“Let's go,” says Beanpole.

They carefully mount their bikes and pedal through the rain to a disused warehouse up the Falls Road where they hide the jars under a pile of trash. Then they go home to their beds.

The gang meets at the warehouse the next night. It is a little after midnight and it's raining. There should be eight members, but only five are present: Rubber Bullet and Black Fever are missing; they were “lifted” following the gang's recent attack on a Prod pub on the Crumlin Road where they destroyed with yellow paint-bombs a huge painting of the British flag on the pub's outside wall. Ace is missing also, but he is expected any minute; he is busy stealing a car.

The oldest in the gang is Lone Wolf, the leader, who is sixteen.

They divide the three jars of petrol so that they end up with six coffee jars, each half full. Next, they tear six narrow strips from an old blanket, soak them in petrol and seal them in a plastic bag so they stay moist. They will need them later for fuses. Then they screw all the jar lids on tight. Next, they gather rocks. Each gang member now has a packsack loaded with half a jar of petrol and a large rock.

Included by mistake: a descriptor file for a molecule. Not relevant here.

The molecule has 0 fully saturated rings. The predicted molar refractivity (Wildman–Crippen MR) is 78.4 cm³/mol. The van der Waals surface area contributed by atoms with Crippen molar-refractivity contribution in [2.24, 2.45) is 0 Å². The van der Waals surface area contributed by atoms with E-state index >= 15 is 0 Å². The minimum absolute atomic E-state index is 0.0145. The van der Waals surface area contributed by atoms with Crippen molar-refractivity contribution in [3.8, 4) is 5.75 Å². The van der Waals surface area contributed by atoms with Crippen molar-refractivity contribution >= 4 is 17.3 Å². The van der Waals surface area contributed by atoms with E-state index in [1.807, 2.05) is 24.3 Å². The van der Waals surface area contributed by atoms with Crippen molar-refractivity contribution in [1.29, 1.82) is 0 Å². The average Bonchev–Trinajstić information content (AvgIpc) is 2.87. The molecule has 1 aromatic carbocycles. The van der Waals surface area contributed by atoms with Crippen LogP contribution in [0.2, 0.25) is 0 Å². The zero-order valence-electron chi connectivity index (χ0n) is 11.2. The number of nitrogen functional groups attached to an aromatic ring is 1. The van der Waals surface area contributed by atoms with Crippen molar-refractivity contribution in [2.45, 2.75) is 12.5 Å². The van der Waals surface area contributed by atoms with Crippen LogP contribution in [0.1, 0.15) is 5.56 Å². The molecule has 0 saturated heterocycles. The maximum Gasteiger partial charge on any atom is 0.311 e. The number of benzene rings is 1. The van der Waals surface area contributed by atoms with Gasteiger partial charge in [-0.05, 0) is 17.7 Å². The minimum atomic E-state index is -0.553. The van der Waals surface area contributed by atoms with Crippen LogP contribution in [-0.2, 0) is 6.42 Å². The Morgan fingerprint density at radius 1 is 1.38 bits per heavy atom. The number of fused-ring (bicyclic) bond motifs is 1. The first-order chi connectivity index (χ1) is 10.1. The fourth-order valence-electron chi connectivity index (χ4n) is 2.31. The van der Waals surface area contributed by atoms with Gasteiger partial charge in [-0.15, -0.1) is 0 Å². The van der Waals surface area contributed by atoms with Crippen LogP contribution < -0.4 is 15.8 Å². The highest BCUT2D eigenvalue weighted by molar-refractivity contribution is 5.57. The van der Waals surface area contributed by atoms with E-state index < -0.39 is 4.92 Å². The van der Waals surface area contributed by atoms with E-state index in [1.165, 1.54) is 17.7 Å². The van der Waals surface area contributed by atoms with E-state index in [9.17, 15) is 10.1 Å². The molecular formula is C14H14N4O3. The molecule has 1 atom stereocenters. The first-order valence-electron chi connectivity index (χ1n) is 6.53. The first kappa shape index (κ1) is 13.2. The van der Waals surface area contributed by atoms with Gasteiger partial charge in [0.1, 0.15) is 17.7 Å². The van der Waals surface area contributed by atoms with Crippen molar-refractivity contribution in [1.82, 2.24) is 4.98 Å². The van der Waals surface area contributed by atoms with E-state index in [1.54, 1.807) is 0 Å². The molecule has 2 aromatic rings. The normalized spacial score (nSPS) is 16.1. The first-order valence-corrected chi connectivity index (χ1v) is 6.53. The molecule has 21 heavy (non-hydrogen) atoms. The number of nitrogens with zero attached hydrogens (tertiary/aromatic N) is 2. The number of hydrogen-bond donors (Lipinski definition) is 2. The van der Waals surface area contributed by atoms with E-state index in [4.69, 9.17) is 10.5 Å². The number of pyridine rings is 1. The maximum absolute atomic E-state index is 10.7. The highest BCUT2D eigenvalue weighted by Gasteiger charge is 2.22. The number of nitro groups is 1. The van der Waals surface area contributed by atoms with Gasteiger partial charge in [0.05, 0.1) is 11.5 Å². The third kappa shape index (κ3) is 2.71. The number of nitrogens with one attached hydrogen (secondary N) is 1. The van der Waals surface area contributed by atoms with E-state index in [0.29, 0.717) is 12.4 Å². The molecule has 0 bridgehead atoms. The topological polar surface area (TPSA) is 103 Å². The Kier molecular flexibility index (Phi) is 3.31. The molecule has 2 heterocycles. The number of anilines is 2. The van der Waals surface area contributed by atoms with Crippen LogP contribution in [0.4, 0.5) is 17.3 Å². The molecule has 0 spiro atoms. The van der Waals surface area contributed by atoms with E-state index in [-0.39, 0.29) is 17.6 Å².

They are ready. They stand in the open door of the warehouse, peering out at the rain.

Lone Wolf looks at his wristwatch.
“We're waitin' for you, Ace,” he mutters. He is holding Ace's packsack as well as his own.

The minutes go by and the five boys begin to get impatient. The rain gurgles in the broken drain. Crusher keeps cracking his knuckles.

“Stop with that!” Lone Wolf growls. “You're givin' me a headache.”

Crusher slides his hands into his pockets.

Car headlights sweep along the alleyway.